•  
  •  
 

Christian Perspectives in Education (CPE) is an online, peer-reviewed journal that focuses upon Christian perspectives in theory, research, and practices of education. ISSN: 2159-807X

Call for Papers:

CPE is published annually online.

All past issues can be found at : http://digitalcommons.liberty.edu/cpe/all_issues.html

Christian Perspectives in Education is published by Liberty University's School of Education. All views and opinions expressed within the published articles are those of the author(s) and do not represent the views and/or opinions of Liberty University, the School of Education, the CPE journal, or the editors. Published articles and all information within the publications are solely the responsibility of the author of the article.

Current Issue: Volume 6, Issue 1 (2013) Christian Perspectives in Education, Winter 2013

Introduction

I made a recent presentation regarding my latest mixed-methods research into the intersection of spirituality and education to an audience of Christian K-12 educators. One attendee asked if I didn't feel it dangerous to introduce spiritual concepts to students without also simultaneously proselytizing. Now, in a private Christian education setting, I'm inclined to agree. But placing such a blanket restriction would leave public school educators with literatlly no means to discuss such topics in the classroom. When I taught in public schools, I interjected as much spiritually themed concepts as possible (without even using the term spirituality to my students). We discussed moral and character education, how we internally know the difference between right and wrong, our sense of self-identity, how we discover our purpose in life. I engaged my students in activities that allowed for communal and self-expression and that gave them outlets to connect with and serve others. In an environment where I could not proselytize, I felt that planting these "spiritual" seeds would perhaps one day allow God to see to the increase. If we view spirituality as a component of the traditional view of holistic education (that we should educate students' minds, bodies, AND spirits) throwing out any discussion of spirituality where we cannot simultaneously proselytize is tantamount to giving up on providing physical and nutrition education. Just because some students will grow up to be Christians and others will not, does not remove the obligation from seeing to our students' spiritual development, just as the fact that some students will grow up to be professional athletes while others grow up to be couch-potatoes does not mean we abdicate our responsibility to see to our students' physical education. Do what you can, where you are, to improve your students' spiritual and religious literacy. At the very least, even in places where you can't share your specific faith, you will be equipping your students to make informed decisions in these areas later in life.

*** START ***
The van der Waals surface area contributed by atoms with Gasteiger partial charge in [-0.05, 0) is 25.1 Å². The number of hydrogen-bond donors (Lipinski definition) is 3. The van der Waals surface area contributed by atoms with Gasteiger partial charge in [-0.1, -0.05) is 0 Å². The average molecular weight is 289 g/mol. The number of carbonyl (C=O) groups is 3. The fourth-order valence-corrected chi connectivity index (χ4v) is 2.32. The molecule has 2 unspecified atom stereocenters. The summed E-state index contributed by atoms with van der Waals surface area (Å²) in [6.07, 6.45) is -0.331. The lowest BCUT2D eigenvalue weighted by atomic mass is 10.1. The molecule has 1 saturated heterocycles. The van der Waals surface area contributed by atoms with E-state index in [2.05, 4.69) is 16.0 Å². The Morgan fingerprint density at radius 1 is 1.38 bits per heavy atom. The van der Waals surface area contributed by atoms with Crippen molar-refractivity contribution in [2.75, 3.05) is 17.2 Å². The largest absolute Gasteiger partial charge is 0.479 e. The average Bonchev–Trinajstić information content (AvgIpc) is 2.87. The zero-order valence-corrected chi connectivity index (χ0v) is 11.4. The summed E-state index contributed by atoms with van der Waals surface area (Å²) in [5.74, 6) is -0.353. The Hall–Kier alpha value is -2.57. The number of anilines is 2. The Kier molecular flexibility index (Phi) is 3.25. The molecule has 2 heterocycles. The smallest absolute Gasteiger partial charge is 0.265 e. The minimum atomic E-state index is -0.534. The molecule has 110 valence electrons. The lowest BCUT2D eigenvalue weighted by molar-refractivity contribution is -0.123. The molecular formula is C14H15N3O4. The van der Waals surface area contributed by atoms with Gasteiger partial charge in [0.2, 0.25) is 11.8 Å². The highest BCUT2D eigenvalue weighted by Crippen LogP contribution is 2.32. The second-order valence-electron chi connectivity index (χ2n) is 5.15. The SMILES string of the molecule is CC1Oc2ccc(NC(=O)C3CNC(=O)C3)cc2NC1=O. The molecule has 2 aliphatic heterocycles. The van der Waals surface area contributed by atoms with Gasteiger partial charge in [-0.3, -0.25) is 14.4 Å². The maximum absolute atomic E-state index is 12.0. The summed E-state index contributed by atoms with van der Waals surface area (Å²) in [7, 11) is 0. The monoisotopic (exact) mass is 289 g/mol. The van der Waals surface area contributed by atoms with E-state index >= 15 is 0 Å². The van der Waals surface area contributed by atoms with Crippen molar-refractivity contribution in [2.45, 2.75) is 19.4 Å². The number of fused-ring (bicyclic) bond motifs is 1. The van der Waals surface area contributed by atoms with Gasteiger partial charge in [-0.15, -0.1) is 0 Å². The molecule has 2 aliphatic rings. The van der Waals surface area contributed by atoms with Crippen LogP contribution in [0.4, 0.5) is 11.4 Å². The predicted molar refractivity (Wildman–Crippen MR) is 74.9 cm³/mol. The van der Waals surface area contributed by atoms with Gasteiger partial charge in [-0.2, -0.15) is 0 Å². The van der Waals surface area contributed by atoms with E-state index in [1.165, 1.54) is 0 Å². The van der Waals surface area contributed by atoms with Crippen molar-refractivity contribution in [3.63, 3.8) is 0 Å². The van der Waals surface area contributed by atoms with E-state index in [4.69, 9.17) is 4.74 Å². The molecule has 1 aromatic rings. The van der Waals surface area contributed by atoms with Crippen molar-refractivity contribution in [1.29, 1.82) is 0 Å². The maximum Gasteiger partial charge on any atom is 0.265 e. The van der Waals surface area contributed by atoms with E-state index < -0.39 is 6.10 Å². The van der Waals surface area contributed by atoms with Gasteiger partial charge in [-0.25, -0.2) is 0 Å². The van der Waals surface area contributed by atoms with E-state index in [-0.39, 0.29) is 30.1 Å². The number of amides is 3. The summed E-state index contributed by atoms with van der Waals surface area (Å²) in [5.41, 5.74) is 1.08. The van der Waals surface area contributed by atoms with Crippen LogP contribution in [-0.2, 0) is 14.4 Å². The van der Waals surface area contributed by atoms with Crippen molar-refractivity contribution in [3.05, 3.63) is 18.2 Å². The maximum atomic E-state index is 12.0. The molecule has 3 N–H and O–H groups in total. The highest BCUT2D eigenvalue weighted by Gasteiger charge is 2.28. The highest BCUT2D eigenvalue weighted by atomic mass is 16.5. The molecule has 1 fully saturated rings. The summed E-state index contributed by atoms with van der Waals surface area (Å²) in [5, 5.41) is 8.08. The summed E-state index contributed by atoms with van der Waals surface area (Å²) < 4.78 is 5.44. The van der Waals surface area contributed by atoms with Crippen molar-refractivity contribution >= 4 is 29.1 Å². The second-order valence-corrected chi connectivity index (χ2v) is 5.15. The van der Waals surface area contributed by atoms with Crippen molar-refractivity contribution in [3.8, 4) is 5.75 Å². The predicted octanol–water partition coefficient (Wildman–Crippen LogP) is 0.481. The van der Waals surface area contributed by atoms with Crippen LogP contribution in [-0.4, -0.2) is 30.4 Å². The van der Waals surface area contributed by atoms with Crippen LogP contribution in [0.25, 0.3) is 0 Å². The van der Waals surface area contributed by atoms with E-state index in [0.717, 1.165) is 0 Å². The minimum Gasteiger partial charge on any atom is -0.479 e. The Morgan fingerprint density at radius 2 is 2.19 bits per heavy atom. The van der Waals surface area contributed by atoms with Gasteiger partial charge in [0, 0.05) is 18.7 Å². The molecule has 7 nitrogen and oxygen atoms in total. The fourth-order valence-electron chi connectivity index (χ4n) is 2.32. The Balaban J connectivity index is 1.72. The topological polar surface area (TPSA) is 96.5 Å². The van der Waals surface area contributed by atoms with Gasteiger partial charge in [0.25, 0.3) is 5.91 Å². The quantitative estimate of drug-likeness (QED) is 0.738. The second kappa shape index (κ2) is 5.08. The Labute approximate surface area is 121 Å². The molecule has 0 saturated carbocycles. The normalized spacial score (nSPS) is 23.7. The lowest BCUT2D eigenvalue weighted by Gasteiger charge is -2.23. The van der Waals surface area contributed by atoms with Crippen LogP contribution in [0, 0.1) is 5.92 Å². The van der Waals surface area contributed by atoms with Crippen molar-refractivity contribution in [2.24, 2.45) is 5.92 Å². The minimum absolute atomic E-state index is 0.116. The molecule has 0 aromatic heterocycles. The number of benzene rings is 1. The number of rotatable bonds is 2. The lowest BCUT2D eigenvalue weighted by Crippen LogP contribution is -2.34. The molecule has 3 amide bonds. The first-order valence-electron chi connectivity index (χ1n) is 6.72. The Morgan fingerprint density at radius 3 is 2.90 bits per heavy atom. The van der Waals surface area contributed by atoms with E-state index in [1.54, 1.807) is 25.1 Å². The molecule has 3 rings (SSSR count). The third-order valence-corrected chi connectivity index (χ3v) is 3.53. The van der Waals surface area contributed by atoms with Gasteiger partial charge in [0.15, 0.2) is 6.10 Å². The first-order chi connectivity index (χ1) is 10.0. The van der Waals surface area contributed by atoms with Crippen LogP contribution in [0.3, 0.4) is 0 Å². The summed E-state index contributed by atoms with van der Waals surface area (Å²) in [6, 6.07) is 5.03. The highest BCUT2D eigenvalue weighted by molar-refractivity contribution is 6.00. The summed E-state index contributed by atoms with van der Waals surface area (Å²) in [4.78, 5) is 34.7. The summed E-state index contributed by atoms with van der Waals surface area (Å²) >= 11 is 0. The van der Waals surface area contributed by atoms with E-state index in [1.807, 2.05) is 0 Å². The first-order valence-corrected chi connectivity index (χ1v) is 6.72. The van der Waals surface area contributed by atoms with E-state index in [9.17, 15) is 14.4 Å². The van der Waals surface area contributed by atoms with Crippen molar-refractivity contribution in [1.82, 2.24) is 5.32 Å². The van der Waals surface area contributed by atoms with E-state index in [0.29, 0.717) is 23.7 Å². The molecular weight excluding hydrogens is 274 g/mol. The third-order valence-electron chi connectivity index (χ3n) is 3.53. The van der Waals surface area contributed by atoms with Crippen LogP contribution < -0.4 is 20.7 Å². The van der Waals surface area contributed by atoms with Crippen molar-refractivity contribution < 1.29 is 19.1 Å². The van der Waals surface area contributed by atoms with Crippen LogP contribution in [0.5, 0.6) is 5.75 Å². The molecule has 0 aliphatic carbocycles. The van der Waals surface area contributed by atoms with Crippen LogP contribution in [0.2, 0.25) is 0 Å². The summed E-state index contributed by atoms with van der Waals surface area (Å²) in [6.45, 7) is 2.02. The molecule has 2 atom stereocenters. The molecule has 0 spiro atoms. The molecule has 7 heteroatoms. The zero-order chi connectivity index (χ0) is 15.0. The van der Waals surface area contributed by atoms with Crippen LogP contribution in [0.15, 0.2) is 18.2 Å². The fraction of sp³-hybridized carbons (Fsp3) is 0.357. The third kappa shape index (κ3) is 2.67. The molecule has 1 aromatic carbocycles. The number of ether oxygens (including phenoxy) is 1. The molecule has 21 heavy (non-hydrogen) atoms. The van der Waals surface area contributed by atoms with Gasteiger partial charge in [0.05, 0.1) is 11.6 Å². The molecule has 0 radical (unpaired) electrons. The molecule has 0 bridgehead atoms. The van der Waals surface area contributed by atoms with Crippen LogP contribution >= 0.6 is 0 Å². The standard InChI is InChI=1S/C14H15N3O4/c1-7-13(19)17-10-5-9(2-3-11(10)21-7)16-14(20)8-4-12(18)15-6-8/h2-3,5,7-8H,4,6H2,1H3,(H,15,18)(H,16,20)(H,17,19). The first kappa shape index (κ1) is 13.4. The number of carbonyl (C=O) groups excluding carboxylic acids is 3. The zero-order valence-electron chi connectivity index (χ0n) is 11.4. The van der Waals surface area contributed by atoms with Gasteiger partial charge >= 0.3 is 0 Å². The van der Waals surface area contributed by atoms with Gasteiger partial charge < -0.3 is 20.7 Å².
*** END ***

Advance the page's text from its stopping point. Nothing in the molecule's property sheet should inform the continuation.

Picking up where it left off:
Articles